If getting a memoir from inside your head to the shelves of Barnes and Noble and the Amazon inventory is like pregnancy, labor, and giving birth, then the process from that point is like raising a child: constant work, many possibilities and rewards, letting go of your baby and letting it find its way in the world.
Every so often, though, I hear from a reader – someone I have never met face-to-face but who now knows my story in a surprisingly intimate way – and the journey my “baby” is on becomes real to me. These comments from former strangers, now readers, have touched me in so many ways, and have already made all the hard work more than worth it. Thank you for taking the time to write!
from a psychiatrist in Michigan:
“ I received your book at a recent conference. I just finished reading it: it was amazing – I couldn’t put it down! Thank you for the courage to tell your and your son’s story – I am sorry you went through all you did until the correct diagnosis was made and Ben rec’d the help he desperately needed. Your openness and honesty has reminded me again of the frailty of life, but also the hope that there is help. I have referred many families to NAMI and your book and your commitment to this fine organization has confirmed my trust in their work.”
from a mental healthcare provider in Connecticut:
“I just finished your book, and I want to thank you for this beautifully written text. The love for your son comes through the pages so strongly. There is not one ounce of blame towards the providers, who often feel helpless as well, yet also want the best for those individuals- and their families- who are facing the challenge of a mental illness.”
Jennifer, a student, writes:
“I just finished reading your book.Your last chapter moved me to tears. I’m currently doing an internship at an acute care mental hospital and your book helps me to be optimistic and relate to each patient as a human being. I appreciate the honesty and hope you express in your book which I feel speaks to the struggles that all parents to different extents experience. “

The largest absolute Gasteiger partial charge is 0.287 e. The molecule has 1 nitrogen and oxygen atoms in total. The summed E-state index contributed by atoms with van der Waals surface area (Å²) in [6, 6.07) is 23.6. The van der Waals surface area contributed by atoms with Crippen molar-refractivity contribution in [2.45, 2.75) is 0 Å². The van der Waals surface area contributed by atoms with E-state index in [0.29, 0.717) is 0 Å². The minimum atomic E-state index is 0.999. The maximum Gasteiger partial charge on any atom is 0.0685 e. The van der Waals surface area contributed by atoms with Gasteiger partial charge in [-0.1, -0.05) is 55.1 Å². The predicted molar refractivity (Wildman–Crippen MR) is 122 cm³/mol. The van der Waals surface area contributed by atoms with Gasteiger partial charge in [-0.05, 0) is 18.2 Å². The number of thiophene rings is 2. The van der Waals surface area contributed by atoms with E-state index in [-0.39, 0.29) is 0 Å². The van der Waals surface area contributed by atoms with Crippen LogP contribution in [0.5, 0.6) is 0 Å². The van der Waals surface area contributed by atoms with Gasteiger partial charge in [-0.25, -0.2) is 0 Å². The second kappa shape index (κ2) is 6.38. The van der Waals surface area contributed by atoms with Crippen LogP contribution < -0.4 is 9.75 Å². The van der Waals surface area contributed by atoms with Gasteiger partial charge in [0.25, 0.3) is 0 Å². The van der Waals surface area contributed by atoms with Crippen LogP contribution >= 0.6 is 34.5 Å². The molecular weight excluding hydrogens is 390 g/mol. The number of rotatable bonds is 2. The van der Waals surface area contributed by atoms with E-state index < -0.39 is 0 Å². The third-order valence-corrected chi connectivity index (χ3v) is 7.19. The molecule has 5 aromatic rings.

Another Mom shares:
“I read your book this summer on my Kindle, and it really had a powerful impact on me. Your writing was so genuine and heartfelt, and I have much admiration and respect for you. I appreciate how far you have gone to openly share your story, to take the stigma away from mental illness, to inform families of the resources available, to share the ups and downs of your family’s struggle in such an warm, honest manner, and to commit yourself to helping others who are facing similar struggles. You are a truly amazing Mom and your story hit home in a gripping way, giving me much strength.”
Keep writing, please – I love to hear from you!
0 thoughts on “BBHV’s Readers react, review, and share”
I just finished your book.It really touched me. My 21 year old daughter has been diagnosed with Schizoaffective Disorder Bipolar Type. I identified so much with the pain of relapses after seeing them recover and “almost” get back to their old self. My daughter had gone back to college and was doing great when she again became symptomatic. She had to take a medical withdrawal from college. I think the stress of college was too much. She was taking her meds but they seemed to stop working. Thank God the new medication combination is working well and I was excited and hopeful to see her laughing and joking with us recently. I guess we shoot for a new “normal” now. For the time she will live at home while working. Hopefully she will be able to move out on her own someday and continue to do well. I am thankful to see her come back to us little by little but it is painful sometimes to see all her friends and my friends college age children moving on. I’m glad you wrote the book and it can be shared with other families going through similar situations. Somehow knowing others have gone through the same makes me feel not so alone. I wish you and “Ben” continued recovery and hope.
Thanks, Neithcha, for taking the time to share your story too. There are so many of us, including my son and your daughter, who are dealing with so much. I’m glad the book touched you and hopefully made you feel a little less alone. Indeed, “new normal” is what we shoot for, at least until research dollars go toward a better outcome. I wish your family the same – continued recovery and hope – a beautiful thought for this upcoming holiday season and into 2012. best, Randye